Segments in this Video

Transgender Incarceration (05:28)


Inmates are often victimized. Ashley Diamond describes interactions with police, inmates, and jail staff. One in six transgender individuals will be incarcerated; trans women are typically housed based on birth assigned sex or genitals.

Harassment and Assault (04:10)

Transgender inmates who make assault claims are often ignored. Michelle-Lael Norsworthy endures rape and years of assault. She sues the Department of Corrections for cruel and unusual punishment in 2014.

Prison Rape Elimination Act (03:15)

Dee Farmer's attorney Louis Fasulo discusses her abuse at an Indiana prison and subsequent lawsuit. Congress passes PREA in 2003; the Dept of Justice issues implementation guidelines in 2012.

Transgender Prejudice (07:18)

Diamond discusses her childhood, family acceptance, job discrimination, legal troubles, and prison abuse. Transgender people pushed from their homes at a young age often face social challenges. In the U.S., the likelihood of transgender incarceration is 16%.

Prison Abuse Case (03:10)

Diamond sues the Georgia Dept. of Corrections. The U.S. Dept. of Justice files a statement of interest in support; the prison releases Diamond on parole. Diamond reflects on her incarceration.

Murder Charge (04:42)

In a confrontation, transgender individuals are often assumed guilty. CeCe McDonald describes an altercation with Neo-Nazis and the resulting court case. Worldwide outcry to her sentence earns her early release.

Gender Dysphoria (04:38)

Prison officials often deny or delay medical treatment. Diamond and former inmates discuss hormone therapy and the effects of denial.

Prison Guard Behavior (05:37)

Gang members sometimes receive transgender cell mates as a means of placation. Solitary confinement is often the only option guards give transgender inmates. Trans women describe experiences.

Prison Conditions (05:26)

Transgender inmates face various barriers and physical safety threats; 24% report sexual assaults. Former inmates describe harassment and abuse by inmates and staff. Transgender inmates face increased challenges after incarceration.

Prison Progress (03:39)

Some county jails are making steps toward improving conditions for transgender inmates, but little has changed overall since the implementation of PREA. See an update on individuals featured in this film.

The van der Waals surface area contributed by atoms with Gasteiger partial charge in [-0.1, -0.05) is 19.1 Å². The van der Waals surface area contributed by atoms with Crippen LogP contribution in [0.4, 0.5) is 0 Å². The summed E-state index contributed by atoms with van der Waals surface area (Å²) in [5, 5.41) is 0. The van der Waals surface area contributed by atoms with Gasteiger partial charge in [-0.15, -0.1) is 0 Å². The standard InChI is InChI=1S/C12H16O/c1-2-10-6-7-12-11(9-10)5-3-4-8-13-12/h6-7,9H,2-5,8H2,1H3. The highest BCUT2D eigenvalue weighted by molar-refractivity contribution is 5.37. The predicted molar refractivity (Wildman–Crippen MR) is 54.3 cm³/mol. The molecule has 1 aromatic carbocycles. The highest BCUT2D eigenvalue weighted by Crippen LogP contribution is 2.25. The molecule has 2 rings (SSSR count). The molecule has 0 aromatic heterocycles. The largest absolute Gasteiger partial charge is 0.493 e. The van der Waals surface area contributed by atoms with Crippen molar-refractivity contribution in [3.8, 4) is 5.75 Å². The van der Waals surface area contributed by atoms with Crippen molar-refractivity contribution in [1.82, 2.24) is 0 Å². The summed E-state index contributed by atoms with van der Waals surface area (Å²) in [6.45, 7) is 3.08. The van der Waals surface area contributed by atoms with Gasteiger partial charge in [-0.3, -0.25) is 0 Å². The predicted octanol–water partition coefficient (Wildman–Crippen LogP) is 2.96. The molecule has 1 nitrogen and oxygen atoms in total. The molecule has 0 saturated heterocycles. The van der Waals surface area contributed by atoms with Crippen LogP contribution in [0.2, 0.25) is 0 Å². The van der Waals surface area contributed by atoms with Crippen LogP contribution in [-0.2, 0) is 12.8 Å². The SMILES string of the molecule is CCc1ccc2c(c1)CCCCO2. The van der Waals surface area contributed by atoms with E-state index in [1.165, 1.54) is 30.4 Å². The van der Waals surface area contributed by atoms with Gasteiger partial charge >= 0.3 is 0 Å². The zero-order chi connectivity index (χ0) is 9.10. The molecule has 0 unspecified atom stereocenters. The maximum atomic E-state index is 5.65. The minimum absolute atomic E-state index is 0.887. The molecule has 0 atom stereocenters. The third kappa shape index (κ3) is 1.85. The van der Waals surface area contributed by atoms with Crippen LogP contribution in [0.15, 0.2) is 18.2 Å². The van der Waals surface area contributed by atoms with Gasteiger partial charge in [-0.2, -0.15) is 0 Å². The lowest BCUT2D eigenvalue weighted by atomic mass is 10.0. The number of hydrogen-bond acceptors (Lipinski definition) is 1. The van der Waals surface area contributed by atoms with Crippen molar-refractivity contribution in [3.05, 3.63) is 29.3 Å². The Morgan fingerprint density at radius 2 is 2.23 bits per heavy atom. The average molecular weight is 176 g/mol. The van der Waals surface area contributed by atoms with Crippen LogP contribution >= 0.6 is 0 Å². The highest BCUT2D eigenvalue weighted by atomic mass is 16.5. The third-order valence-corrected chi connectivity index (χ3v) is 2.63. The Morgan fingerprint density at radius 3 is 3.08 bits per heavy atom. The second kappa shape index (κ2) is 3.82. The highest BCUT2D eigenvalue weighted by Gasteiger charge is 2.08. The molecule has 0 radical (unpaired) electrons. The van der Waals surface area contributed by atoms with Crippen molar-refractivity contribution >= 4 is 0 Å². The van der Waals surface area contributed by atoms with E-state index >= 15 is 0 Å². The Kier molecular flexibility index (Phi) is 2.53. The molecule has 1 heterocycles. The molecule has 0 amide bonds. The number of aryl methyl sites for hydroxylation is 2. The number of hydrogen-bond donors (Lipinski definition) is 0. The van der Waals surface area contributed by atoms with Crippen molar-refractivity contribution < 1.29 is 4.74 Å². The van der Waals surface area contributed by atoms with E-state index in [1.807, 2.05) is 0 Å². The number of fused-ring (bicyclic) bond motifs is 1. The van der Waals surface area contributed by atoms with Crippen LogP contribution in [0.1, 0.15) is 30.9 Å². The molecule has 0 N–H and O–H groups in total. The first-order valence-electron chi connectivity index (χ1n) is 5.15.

Credits: Where Justice Ends (01:47)

Credits: Where Justice Ends

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Where Justice Ends

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This documentary sits at the intersection of two important and timely topics of social justice: conditions in the US prison system and the injustices that befall transgender people encountering the law. The film explores why so many transgender people encounter the police, how those encounters often lead to discriminatory treatment, and the inhumane conditions that transgender people all too frequently experience. Through interviews with transgender inmates and experts, and narrated by the Tony award winning stage, screen, and TV actor, Brian Stokes Mitchell, the film casts light on one of the most hidden social injustices in the United States.

Length: 51 minutes

Item#: FPT205872

ISBN: 978-1-64867-583-6

Copyright date: ©2019

Closed Captioned

Reviews & Awards

“This clear and direct educational film and guide is a powerful tool to facilitate real understanding of people who are marginalized. It contains much of what we need to apply today to address the disparities our society is faced with. An amazing, impactful experience.”—Jamison Green, past President of the World Professional Association for Transgender Health (WPATH)

“Powerful new documentary sheds insight on plight of transgender inmates.”—

“In the end this is, for trans people, a confirmatory exercise—and a film you may not want or need to see, ever. Not unless you want to get very angry indeed. On the other hand, this is a film worth showing to allies and to skeptics. Because this puts the lie absolutely to anyone claiming that being trans is the easy way out. 4.5 Stars out of 5."—Eye for Film (UK)

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